Celebrate as you are doing better than a lot of folks. To me you seem like someone who is responsible with eating habits and taking care of health as well. My husband had a cardiac bypass surgery two years ago. While I do not deny his family history, I feel that he could have taken better care of himself. Now one of my sons is doing the same thing. Over working, no exercise and not the right food. My second son and my daughter are doing their best to take care of health through exercise and eating healthy.
    Also, you and Bob:- Hold on to each other. That is great!!

  8. Happy Birthday youngun. Both of my parents are gone and it is true, we do learn what to embrace and what to avoid from our parents lives.
    The good thing is that you will be grandfathered in to Medicare and SS even if they change SS drastically. Aaahh.
    Another thoughtful post.

  9. Wow, what a story! Our relationship with our parents is very complicated, very deep-seated ... and always very interesting.

    Nevertheless, I try not to think about mine -- wanna give them the benefit of the doubt. But one thing my folks did give me was good genes in the longevity dept. My mom got breast cancer at age 58, but lived to 89. My dad survived TB in his early 40s, lived to be 91.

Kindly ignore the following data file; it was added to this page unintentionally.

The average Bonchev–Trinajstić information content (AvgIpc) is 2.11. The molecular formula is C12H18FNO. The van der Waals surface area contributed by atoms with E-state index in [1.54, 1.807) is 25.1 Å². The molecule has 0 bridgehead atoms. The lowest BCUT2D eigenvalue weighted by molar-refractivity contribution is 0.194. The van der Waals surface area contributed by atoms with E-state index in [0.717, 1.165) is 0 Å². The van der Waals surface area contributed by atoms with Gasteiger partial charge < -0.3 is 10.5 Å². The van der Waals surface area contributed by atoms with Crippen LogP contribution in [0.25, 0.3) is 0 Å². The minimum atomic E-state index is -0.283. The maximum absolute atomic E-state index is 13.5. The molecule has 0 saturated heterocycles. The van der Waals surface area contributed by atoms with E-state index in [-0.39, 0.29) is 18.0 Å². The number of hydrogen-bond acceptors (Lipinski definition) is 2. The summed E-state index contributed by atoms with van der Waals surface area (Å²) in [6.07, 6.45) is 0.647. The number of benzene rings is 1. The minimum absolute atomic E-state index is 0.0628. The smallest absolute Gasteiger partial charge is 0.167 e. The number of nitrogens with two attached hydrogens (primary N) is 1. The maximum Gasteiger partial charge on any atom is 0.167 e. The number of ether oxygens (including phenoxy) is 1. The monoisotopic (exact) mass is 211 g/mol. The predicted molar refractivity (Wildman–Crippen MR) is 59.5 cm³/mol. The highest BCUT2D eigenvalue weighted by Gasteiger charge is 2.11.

Happy b'day, and may you have many more!

  10. I've been following your blog and can really relate, so much so that I was inspired to start mine, you can catch up with me at:


  11. Hi, I just found your blog and this post really resonated with me. I was so happy to read of the "quie milestones", its so true. I lost my father when I was 12 and my mother nearly four years ago when I was just 37. These 2 deaths have changed almost every "regular" milestone that one expects to have and I for years now have had my very own quiet ones on quite a regular basis and not over things people would expect :-) Last year I turned 40, this being a big enough milestone in itself, but this was nothing compared to the sense I had outlived my father who died at 39. No-one knew, not even me until a few weeks later, that the milestone was this, and not so much the BIG 40. Thank you for sharing your quiet milestone and I wish you a belated Happy Birthday. Sally, Brighton, UK